A revolutionary health care system run by and for indigenous people and incorporating indigenous healthcare perspectives has become an international model for health care reform.
Since Southcentral Foundation (SCF) began overseeing healthcare provision for Alaska Native and American Indian people in Alaska, emergency room visits have dropped by 36%. Deaths from cancer, heart disease, and cerebrovascular disease have dropped by 26%, 47%, and 59%, respectively and infant mortality has also dropped by 58%. This has all been achieved while also cutting costs.
SCF serves a population of 136,000 native people spread out over 108,000 square miles, including more than 200 native villages, many of which are only accessible by boat or air. The system involves partnerships with 51 village health clinics, medical teams who regularly travel to villages and tele-medicine, and is centred around the Native Primary Care Centre in Anchorage, where nearly half of the entire population of Alaska lives.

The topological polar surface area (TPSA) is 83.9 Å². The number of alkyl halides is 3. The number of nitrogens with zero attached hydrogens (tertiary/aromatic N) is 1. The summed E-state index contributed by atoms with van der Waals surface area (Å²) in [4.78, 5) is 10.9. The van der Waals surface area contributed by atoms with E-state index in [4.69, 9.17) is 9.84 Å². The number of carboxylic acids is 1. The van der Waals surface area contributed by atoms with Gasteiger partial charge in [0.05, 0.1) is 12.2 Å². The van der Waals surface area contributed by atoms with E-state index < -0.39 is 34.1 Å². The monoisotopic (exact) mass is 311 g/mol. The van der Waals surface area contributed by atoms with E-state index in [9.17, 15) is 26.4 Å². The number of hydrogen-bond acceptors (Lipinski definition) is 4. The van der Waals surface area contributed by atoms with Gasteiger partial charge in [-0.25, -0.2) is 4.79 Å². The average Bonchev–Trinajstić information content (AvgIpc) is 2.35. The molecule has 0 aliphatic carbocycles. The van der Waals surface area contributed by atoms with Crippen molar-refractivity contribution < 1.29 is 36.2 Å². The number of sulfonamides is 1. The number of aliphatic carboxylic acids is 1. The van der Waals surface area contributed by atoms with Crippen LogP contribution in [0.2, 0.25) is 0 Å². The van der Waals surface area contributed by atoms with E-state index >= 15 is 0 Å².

The health centre has the feel of a community centre and is decorated with indigenous art and craft, which increases pride and self-confidence in its ‘customerowners’ (as users of the clinic are called). It also has open offices and offers integrated treatments including complementary and traditional medicine, support with substance abuse, mental health, and home health. This all forms part of a preventative approach which aims to deal with the root causes of illness and to encourage healthy lifestyle choices.
“Emphasis on prevention and integrated healthcare delivery results in less demand for specialty care and fewer emergency room visits. Equally important is the understanding that physical health is bound to social and spiritual wellbeing. Wellness, in this model, comes from facilitating cultural connection and strengthening families and communities.”
SCF recognises that indigenous people are at particular risk of health issues because of their history, with the fallout from years of epidemics, high levels of child abuse in missions and boarding schools and the loss of culture, community and identity all contributing to current high levels of domestic and child abuse and drug and alcohol misuse. To counter this, the effects of multi-generational trauma are treated by tribal doctors along with current health issues in an integrated, holistic process.
Preventative, holistic healthcare would seems to make sense for us all, but the Nuka System of Care developed by Southcentral Foundation has particular relevance for indigenous communities because of the specific issues those communities face and the way it leverages the rich traditional knowledge that is already present.
SCF offer training, site visits and consulting to share this system with other healthcare providers worldwide.